Case Closed

Excuse me while I just totally nerd out about Arabic for a few seconds. Case-markings are a nerdy grammatical thing but they also have a lot of cultural and historical significance because they are most commonly found on formal texts such as radio or TV broadcasts, formal speeches and most notably the Quran.

Case-markings are more simply just short vowels that show how to pronounce a word in certain situations and are almost always dropped in colloquial Arabic. The short vowels include fattah (an “ah” sound) kasrah ( an “eey” sound), dammah (an “oo” sound), shaddah (symbolizing an emphasis of the letter) and sukkun which is pretty useless because it just tells you that there is no additional short vowel sound.

However despite just being for pronunciation they also have the added purpose of denoting different grammatical parts of a sentence. For example you mark a noun with a dammah if it is the subject of the sentence and a kasrah if it comes after a preposition. The list of rules goes on and on and haven’t even learned them all yet! Since these markings change the pronunciation of the word you can understand the exact structure of a sentence just by hearing it read aloud. Considering that I have a hard time differentiating between direct and indirect object in English this concept absolutely amazes me! Conscious knowledge of Arabic grammar is so intertwined in the usage of the language and is so important to the heritage of Arabic as well.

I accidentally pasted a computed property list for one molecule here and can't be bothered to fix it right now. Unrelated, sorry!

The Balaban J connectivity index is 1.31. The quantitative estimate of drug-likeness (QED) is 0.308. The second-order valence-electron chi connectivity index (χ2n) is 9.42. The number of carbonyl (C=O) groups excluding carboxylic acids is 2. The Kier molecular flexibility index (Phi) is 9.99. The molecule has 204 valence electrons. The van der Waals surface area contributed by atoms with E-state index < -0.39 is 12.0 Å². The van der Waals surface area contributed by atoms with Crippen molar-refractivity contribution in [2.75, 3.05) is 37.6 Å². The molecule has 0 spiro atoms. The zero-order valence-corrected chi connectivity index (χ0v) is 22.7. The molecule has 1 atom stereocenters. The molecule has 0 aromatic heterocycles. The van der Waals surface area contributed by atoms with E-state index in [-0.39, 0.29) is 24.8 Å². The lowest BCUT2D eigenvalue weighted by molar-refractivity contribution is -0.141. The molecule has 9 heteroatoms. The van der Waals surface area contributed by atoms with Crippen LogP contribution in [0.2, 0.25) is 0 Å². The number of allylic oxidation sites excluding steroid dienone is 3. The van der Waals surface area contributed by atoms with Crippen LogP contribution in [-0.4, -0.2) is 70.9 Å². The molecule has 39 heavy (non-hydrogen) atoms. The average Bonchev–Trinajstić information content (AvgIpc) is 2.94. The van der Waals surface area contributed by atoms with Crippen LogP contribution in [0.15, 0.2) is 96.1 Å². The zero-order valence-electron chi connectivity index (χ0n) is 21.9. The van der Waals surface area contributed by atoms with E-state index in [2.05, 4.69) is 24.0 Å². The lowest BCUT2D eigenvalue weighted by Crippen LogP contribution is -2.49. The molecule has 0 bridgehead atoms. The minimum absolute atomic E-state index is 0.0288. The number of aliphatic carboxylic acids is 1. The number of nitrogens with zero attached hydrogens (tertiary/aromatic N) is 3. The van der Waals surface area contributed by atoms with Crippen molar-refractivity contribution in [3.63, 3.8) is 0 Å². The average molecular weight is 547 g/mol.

Since the Quran is written in classical Arabic, Islam is also infused with this knowledge of the grammar and is actually where it began. So modern day speakers of Arabic that are educated in grammar also by default have a higher understanding of the holiest book in Islam.

Well I think that’s enough about grammar and its influences on culture for now. Thanks for sticking around and here is a cartoon about short vowels!

It’s making fun of the sukkun since it really doesn’t serve any purpose!

For more nerdy Arabic jokes check out:

For more nerdy Arabic jokes check out:


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